Ah right, didn’t realise the emphasis was on “big screen”.


I worked at a theater that, every Saturday, did the live things. Since I was part of the server staff (the theater was also a restaurant that served you food while you watched) I got to know the crew pretty well.

Let me tell you, they know how to party.


@tomchick can remove Rampant from his radar. It’s pretty silly…and not intentionally.


I saw it yesterday, three of us went. We discussed the movie afterward over dinner. It is very undeserving of those reviews, it’s a good movie, perhaps not stellar, but as a fan of their music I was quite entranced by it. First, Rami Malek, holy crap he projected Freddie in everything he did on screen. What a fantastic choice for the actor to play him. Then again, I love Mr. Robot, so I’m biased.

Full disclosure: All three of us who went to see it are 50 or over. All three of us missed that particular time period between liking Queen music, and actually getting to see them in concert in the US. But also, all three of us very much remember that period when AIDS was an actual epidemic. When it was both a death sentence, and a period when doctors and people didn’t know how to handle it, or know how to handle someone with it. And though there were many before and after Freddie that died of AIDS, for me and many, Freddie was the face of it.That person you loved but lost, you actually KNEW who he was and that his personal loss meant quite a bit. So going into the movie, you know that it’s a potential tragedy. You know the story, you know what happens. It’s hard to balance so many powerful things of the life of that band with the afterlife of Freddie Mercury, the Queen superstar dying of AIDS. Those memories for many of us of that time are inseparable. They are the story. How can any movie balance all that in a couple of hours? Spoiler: It most likely cannot.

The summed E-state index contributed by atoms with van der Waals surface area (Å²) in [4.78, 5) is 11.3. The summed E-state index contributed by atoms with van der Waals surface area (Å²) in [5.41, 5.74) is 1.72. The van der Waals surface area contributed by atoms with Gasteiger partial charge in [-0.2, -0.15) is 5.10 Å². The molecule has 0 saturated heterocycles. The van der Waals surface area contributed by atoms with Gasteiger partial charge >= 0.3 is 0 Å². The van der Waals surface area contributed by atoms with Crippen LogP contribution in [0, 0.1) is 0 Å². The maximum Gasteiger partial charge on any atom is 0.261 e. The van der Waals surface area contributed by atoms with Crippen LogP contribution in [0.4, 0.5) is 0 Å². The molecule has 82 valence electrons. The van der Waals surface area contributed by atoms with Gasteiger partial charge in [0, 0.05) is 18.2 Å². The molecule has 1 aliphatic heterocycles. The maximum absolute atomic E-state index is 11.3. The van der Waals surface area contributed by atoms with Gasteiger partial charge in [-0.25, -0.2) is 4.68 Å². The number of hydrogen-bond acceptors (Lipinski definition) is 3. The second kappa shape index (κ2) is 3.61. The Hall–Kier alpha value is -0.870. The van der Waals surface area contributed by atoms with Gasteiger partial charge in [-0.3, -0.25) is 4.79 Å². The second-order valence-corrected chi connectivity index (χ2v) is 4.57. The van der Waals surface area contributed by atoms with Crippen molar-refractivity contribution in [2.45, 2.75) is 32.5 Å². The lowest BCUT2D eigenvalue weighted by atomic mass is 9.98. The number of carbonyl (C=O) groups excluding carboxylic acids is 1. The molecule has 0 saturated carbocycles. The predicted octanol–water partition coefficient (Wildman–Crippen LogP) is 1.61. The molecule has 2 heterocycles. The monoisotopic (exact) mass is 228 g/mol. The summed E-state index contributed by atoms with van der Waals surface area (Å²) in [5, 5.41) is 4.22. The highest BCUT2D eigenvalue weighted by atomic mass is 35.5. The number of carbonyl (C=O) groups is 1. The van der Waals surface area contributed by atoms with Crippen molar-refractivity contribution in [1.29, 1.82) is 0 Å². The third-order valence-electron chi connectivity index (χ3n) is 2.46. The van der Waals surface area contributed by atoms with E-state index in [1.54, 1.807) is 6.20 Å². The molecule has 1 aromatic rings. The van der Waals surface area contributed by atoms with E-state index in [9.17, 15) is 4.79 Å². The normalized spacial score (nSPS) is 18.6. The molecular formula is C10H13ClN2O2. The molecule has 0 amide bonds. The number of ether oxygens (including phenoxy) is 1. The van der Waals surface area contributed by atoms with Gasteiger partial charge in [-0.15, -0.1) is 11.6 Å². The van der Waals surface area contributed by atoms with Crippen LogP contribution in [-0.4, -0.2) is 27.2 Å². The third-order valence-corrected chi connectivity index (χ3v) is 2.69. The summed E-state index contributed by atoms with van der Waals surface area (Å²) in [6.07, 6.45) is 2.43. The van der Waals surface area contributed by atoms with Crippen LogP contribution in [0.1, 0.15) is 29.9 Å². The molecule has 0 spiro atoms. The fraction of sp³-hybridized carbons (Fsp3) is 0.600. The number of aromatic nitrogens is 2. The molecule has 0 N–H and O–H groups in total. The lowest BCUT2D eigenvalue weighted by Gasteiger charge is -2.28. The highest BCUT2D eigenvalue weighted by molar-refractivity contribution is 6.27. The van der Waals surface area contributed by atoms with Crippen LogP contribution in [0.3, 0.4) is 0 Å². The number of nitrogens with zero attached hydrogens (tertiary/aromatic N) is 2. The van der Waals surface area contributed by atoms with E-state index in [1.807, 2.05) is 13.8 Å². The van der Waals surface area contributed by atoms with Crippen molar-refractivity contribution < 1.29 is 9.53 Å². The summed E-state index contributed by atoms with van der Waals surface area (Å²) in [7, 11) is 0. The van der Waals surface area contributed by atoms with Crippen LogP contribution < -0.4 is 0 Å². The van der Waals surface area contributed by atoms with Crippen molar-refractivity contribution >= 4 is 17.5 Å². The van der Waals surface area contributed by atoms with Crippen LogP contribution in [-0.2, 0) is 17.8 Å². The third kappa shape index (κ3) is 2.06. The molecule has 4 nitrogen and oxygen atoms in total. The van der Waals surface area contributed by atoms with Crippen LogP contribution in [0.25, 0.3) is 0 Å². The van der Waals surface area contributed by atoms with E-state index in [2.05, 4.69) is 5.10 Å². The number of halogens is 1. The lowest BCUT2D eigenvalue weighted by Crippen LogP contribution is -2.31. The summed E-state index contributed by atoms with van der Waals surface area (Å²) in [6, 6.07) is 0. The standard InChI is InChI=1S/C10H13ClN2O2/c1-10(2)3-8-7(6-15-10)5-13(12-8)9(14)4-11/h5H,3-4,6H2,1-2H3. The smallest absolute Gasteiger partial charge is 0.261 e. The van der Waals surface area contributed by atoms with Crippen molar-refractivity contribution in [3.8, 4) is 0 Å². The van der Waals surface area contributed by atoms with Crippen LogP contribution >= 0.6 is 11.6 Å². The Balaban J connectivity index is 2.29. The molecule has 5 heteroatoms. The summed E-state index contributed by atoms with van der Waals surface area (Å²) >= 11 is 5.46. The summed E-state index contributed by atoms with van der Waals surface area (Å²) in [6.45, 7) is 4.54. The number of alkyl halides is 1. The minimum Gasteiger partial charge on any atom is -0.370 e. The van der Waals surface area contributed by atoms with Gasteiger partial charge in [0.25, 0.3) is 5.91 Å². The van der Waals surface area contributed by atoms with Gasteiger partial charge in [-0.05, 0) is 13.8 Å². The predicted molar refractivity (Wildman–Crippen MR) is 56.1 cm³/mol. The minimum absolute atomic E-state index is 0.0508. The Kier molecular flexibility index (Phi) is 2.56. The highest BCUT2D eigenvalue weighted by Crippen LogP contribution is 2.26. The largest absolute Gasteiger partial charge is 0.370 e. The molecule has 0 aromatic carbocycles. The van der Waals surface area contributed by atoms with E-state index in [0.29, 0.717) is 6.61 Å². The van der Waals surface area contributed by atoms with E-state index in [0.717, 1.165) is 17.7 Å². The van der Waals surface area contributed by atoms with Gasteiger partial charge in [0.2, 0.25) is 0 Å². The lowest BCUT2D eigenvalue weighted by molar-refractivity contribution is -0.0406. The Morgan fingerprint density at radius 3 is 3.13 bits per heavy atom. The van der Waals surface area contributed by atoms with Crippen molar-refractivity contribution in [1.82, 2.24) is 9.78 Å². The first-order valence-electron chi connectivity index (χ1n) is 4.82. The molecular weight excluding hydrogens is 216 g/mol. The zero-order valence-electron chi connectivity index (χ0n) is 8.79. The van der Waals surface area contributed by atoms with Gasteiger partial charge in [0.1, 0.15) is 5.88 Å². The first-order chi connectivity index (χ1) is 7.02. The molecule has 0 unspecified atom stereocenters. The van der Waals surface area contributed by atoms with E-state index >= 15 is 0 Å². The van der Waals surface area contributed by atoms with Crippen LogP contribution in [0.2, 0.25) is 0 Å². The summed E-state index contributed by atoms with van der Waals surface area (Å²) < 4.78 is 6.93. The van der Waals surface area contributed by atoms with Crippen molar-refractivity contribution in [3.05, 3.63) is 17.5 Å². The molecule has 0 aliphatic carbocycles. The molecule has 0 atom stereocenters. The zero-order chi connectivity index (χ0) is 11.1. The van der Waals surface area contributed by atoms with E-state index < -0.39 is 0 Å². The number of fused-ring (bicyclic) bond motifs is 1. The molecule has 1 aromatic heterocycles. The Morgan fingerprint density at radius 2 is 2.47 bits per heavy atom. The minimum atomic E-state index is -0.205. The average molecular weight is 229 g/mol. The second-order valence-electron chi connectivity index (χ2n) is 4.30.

They nailed so many parts of the performances, the over the top stage presence of the band, and even the glimpse into extravagant behavior by Freddie himself, so much so that this movie wasn’t about the band itself so much as Freddie and his struggle with himself. The music and scenes with it were powerful, but so too were the ones of Freddie and his eventual self-awareness of his life and ultimately health clashing with his extravagant sexual behavior that distanced him from those who actually loved him as friends. That’s the real gist of the movie. It’s not a biopic on Queen, nor the song itself, though that takes a large part of it. It’s a biopic on and leading to Freddie and his death.

And I think that is a legitimate gripe for the movie. That it could not balance all of those things. Was the movie about Queen, about Bohemian Rhapsody, about Freddie Mercury, or about his eventual death from AIDS? And it wasn’t quite any of those things, it floated between them. Portraying Freddie with uncannily accurate scenes, but also only briefly touching on the band itself and how they were a group, when they weren’t spatting with each other at practice or over songs and lyrics.